Siri Hustvedt’s thoughts on art, science and the human condition
In her review of A Woman Looking at Men Looking at Women: Essays on Art, Sex, and the Mind, Kate Womersley of Britain's Spectator writes: "As her latest essays show, the American novelist is prepared to take on anything, from sculpture to cybernetics."
"Siri Hustvedt has long been interested in how the way we look at the world
privileges certain political, gendered, artistic and scientific agendas, while excluding others. These dynamics are at play between a reader and a writer, a doctor and a patient, a neuroscientist and the brain she studies. A writer of novels and non-fiction (on topics from sculpture to cybernetics), Hustvedt also lectures in psychiatry and speaks eloquently about her own medically unexplained neurological ‘shakes’. Rather a ‘perpetual outsider’ than an interdisciplinary scholar, she likes to ‘spot what the experts often fail to question’. Hustvedt’s work wonders what happens — rhetorically and physiologically - when we change our minds."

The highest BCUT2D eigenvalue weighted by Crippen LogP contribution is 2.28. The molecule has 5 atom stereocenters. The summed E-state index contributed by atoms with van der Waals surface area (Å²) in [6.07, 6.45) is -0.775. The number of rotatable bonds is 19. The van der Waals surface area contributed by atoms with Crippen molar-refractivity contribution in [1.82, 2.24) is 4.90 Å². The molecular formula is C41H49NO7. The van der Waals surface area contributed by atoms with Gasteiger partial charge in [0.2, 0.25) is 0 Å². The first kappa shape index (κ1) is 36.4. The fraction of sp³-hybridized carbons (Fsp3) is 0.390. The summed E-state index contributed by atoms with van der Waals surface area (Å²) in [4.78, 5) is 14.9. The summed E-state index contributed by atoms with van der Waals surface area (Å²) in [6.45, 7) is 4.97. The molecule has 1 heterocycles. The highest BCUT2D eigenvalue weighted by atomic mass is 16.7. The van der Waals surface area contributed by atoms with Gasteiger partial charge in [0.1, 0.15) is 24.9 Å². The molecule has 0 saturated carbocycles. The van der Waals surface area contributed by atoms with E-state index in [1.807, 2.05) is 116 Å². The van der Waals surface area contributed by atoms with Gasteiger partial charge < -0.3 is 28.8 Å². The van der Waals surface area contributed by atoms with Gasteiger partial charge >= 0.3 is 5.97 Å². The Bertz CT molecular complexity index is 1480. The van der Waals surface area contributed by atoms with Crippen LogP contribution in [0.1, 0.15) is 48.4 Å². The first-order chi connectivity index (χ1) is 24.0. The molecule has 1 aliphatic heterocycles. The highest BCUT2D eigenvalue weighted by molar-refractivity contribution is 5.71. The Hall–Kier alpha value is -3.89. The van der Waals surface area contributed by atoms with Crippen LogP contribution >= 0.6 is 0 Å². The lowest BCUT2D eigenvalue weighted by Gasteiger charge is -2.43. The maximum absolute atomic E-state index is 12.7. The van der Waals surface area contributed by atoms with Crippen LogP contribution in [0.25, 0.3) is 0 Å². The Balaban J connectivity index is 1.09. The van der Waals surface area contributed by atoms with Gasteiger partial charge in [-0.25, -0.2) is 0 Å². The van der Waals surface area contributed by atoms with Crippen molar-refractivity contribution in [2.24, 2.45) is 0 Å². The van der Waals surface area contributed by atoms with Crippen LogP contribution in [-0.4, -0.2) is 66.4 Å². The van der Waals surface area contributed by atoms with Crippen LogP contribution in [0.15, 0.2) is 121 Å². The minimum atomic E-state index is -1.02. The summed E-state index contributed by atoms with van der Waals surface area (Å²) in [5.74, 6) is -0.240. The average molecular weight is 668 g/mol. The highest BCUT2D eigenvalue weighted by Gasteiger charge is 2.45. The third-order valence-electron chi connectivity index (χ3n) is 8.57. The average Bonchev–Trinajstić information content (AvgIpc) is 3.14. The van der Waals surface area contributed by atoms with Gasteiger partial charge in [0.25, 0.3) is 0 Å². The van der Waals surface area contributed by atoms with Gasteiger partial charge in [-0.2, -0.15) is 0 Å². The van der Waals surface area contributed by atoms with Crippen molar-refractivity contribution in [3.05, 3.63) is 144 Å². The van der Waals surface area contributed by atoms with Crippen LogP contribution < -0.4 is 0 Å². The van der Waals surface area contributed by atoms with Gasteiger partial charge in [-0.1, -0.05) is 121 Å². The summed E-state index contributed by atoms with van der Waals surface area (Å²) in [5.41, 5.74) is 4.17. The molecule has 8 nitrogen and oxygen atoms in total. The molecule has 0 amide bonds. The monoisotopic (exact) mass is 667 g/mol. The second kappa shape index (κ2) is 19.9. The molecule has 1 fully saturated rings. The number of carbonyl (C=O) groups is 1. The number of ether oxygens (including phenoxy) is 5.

Read the rest of the review.